People are creatures of habit, offline and online. Simple examples are our weekly newsletter and monthly payments. Of course these are all automated, because why spend time on them if you don’t have to? Copernica’s software is able to capture such smart patterns through the use of RRules. RRules are sets of rules that can capture patterns as simple as “every week” to “every first monday in the months of April through August”. RRules can be used to schedule mailing and configure imports and exports. RRules are a component of the widely used iCalendar format, which allows for easy exchange of calendar information. In this blog we will teach you more about these useful tools.
One system to RRule them all
The RRule format is a powerful way to capture a repeating pattern. Like many powerful tools RRules can take a while to master. Luckily there are many tools available on the internet to help you compose them. An RRule consists of several components. As a company developing email marketing software we will, naturally, be discussing them in the context of mailings, but RRules can apply to many different entities. First of all there is a frequency, present in the RRule as ‘FREQ’. This indicates when the rule repeats, for example daily, weekly or monthly. The number of occurrences is indicated with ‘COUNT’ in the rule. The interval (‘INTERVAL’) is the number in front of the frequency. This can be two, for example, to indicate that a mailing should be sent every two weeks.
An example of an RRule is:
You can also read this as: “Every two weeks for 8 times”.
Besides these important components of the rule you can also indicate the day the week should start on (WKST) and the moment when it should be sent. The ‘BYWEEKDAY’ property for example indicates on which day of the week the mailing should be sent, ‘BYMONTH’ which day of the month, ‘BYYEARDAY’ the day of the year, etc. Another useful component is ‘BYSETPOS’ which indicates the position of a specific second, minute or hour. A combination of ‘BYSETPOS’ with a value of five and a ‘FREQ’ with value ‘MONTHLY’ for example will result in a mailing being sent only on the fifth day of the month.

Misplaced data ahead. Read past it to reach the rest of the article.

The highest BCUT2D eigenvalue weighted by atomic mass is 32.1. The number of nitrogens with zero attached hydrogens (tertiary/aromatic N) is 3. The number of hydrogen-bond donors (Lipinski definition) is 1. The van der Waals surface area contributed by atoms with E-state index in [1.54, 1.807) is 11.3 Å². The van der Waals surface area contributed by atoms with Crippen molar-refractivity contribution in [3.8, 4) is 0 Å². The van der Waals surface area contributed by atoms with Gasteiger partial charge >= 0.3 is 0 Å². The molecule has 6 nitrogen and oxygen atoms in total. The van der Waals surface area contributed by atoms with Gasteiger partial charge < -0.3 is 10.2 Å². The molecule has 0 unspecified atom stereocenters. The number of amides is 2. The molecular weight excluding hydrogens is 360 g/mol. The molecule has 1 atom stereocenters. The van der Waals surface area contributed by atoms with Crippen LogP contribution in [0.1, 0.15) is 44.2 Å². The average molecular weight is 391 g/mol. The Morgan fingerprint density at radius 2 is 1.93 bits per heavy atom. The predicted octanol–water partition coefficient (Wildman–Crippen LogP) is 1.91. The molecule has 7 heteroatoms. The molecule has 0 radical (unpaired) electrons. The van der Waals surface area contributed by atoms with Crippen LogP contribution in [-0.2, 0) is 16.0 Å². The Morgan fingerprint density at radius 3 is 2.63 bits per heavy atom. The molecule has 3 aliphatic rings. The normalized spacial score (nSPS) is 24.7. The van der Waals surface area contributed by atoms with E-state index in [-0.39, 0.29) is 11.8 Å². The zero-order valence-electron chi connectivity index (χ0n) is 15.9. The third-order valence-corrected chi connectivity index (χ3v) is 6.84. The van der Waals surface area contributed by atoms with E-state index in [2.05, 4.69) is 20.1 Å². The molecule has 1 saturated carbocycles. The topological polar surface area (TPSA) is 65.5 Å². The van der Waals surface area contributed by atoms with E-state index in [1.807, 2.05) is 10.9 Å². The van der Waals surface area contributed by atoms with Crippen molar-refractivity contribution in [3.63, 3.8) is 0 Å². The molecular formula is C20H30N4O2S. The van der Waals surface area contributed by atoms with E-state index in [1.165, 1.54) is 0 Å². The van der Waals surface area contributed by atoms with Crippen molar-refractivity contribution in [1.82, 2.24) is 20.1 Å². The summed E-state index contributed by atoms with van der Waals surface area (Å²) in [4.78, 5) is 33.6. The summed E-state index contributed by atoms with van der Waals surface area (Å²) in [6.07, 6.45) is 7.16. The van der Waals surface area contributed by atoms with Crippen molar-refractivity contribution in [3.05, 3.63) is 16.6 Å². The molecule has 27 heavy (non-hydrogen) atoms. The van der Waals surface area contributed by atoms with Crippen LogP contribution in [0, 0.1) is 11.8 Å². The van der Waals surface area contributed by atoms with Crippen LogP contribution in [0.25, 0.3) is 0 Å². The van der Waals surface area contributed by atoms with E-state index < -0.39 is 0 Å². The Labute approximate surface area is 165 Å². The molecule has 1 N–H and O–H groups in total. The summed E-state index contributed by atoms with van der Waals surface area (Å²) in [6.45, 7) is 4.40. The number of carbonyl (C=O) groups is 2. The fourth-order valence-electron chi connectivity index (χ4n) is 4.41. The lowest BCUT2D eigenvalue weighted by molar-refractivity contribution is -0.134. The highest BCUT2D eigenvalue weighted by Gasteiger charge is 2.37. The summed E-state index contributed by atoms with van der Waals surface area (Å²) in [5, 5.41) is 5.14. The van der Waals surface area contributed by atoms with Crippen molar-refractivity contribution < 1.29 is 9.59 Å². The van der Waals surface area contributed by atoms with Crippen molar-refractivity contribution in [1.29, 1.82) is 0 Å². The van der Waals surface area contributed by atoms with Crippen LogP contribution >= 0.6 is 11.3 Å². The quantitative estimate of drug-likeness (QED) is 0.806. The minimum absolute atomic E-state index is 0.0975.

A more difficult example of an RRule is:
Which you can read as “Every two weeks on wednesdays in April and May, for eight times.”
This format is a standardized format introduced by the Internet Engineering Task Force (IETF) in 1998. Internet protocols are documented in RFC documents, making it easier to exchange information of all types on the internet. RRules specifically were introduced as a component of iCalendar, which is meant to exchange calendar information. The iCalendar format was introduced in RFC 2445, but was revised in 2009. The most recent document about RRules and iCalendar is RFC 5545.
Starting with iCalendar
Maybe you were already wondering where the start- and enddates come in. These are not a part of the RRule itself, but rather of the iCalendar specification (as DTSTART and DTEND respectively). The iCalendar format also supports exceptions (EXDATE). This format can also contain information about who are invited to an event, who is present and much more. This powerful format is the standard on the internet for a reason and is used by big applications like Google Calendar, Apple Calendar and Microsoft Outlook. At the time of writing this format is not supported by Copernica yet, but you are now prepared for its possible introduction!